2. Manufacture of Methamphetamine (Meth) is punishable as a Class C felony, unless the manufacture of meth merely involved packaging or labeling the drug in which case it is punishable as a Class H felony.
  3. Sale of Scheduled III, Schedule IV, Schedule V, and Schedule VI drugs are punishable as Class H felonies. This includes the sale of marijuana, which is a Scheduled VI drug and punishable as a Class H felony.
  4. Possession with Intent to Sell and Deliver (PWISD) of Schedule III through Schedule VI drugs, except cocaine and heroin, is a Class I felony.
  5. Possession with Intent to Sell and Deliver (PWISD) or sale of a counterfeit drug is punishable as a Class I felony.

North Carolina Drug Trafficking Laws

At the top of the pyramid of drug laws are Drug Trafficking Laws. These are laws that prohibit the large scale possession, transportation or distribution (sale) of controlled substances, even though in certain cases the amounts that qualify as drug trafficking weights are not very large at all.

Drug Trafficking laws in North Carolina are characterized by two components. First, they require a mandatory minimum jail sentence. A person convicted of drug trafficking will spend time in prison. Second, the only way to avoid prison time if convicted of a drug trafficking crime is by providing “substantial assistance” (known on the street as “snitching”) to authorities. If a judge finds that substantial assistance has been offered by the defendant, the judge may deviate from the mandatory minimums and impose a lesser sentence, including probation.

In order to take advantage of substantial assistance, it is almost always important to contact a lawyer as early in the process as possible. Since most valuable information or the ability to assist law enforcement in making covert drug buys vanishes pretty soon after arrest, it’s important that you act quickly if you believe that substantial assistance may be the right way to go in your case.

Next, it’s important to participate in a substantial assistance agreement with prosecutors under the guidance of your own lawyer. By working with a lawyer, you can ensure that you get full credit for all the information and cooperation you provide to police or prosecutors.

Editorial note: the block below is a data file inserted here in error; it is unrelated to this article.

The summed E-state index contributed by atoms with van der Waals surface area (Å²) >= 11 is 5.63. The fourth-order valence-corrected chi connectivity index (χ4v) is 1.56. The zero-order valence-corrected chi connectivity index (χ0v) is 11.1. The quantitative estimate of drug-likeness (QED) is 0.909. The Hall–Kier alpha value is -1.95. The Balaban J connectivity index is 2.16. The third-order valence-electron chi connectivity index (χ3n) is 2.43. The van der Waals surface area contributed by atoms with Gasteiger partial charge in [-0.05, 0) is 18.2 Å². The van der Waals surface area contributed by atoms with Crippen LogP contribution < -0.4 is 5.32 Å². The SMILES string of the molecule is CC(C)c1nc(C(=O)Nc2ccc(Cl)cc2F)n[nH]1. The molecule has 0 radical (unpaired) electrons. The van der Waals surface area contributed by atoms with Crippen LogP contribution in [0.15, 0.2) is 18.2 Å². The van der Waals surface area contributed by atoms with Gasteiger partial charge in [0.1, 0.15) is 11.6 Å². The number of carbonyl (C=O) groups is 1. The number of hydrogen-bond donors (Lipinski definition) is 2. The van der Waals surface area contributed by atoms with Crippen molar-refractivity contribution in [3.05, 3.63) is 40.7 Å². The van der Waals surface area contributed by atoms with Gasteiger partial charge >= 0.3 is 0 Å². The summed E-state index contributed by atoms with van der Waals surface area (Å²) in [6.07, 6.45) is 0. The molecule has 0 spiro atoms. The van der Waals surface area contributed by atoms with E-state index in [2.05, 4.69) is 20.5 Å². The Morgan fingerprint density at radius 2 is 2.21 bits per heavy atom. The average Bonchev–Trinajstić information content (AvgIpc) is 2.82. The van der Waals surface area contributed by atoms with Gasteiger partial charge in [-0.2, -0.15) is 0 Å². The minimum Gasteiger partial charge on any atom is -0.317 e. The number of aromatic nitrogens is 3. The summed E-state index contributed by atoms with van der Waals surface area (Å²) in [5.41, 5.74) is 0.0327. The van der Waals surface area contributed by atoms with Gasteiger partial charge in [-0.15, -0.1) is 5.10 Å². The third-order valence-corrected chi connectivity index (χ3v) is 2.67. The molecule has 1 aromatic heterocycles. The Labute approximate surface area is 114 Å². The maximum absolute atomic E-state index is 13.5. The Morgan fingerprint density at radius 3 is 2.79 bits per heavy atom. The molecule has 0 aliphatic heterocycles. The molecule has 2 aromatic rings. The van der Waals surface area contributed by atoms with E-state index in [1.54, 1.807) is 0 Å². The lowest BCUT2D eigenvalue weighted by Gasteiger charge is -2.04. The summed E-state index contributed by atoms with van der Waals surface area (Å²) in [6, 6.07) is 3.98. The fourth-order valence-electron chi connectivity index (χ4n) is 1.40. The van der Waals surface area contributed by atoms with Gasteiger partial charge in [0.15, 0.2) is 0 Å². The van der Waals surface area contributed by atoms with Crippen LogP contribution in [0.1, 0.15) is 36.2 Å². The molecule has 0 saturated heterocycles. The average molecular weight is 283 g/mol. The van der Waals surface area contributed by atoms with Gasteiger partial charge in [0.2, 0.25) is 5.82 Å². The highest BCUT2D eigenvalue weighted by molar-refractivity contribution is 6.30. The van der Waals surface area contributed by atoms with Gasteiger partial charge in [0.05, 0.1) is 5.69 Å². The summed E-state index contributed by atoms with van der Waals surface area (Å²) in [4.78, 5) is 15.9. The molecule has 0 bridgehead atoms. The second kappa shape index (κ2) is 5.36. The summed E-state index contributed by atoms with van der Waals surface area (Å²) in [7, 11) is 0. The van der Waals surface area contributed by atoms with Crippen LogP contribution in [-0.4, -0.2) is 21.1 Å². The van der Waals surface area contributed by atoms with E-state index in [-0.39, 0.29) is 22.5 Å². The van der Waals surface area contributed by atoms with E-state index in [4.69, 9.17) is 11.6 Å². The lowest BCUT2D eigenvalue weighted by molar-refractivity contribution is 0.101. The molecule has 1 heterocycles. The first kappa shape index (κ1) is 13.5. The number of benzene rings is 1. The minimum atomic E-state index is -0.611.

Each drug trafficking category has three or four levels of punishment.

  1. Trafficking in Marijuana
    1. 10 pounds up to 50 pounds – 25 to 30 months in prison.
    2. 50 pounds up to 2,000 pounds – 35 to 42 months in prison.
    3. 2,000 pounds up to 10,000 pounds – 70 to 84 months in prison.
    4. 10,000 pounds and above – 175 to 219 months in prison.

  2. Trafficking in Methqualone
    1. 1,000 up to 5,000 dosage units – 35 to 42 months in prison.
    2. 5,000 up to 10,000 dosage units – 70 to 84 months in prison.
    3. 10,000 dosage units and above – 175 to 219 months in prison.

  3. Trafficking in Cocaine (including Crack or Powder)
    1. 28 grams (about 1 ounce) up to 200 grams – 35 to 42 months in prison.
    2. 200 grams up to 400 grams – 70 to 84 months in prison.
    3. 400 grams and above – 175 to 219 months in prison.

  4. Trafficking in Heroin or Opium
    1. 4 grams up to 14 grams (half ounce) – 70 to 84 months in prison.
    2. 14 (half ounce) grams to 28 (ounce) grams – 90 to 117 months in prison.
    3. 28 grams (ounce) and above – 225 to 279 months in prison.

  5. Trafficking in LSD
      100 dosage units up to 500 dosage units – 35 to 42 months in prison.
    1. 500 up to 1,000 dosage units – 70 to 84 months in prison.
    2. 1,000 dosage units and above – 175 to 219 months in prison.

  6. Trafficking in MDMA

    1. 100 tablets up to 500 tablets – 35 to 42 months in prison.
    2. 500 up to 1,000 tablets – 70 to 84 months in prison.
    3. 1,000 tablets and above – 175 to 219 months in prison.

Substantial Assistance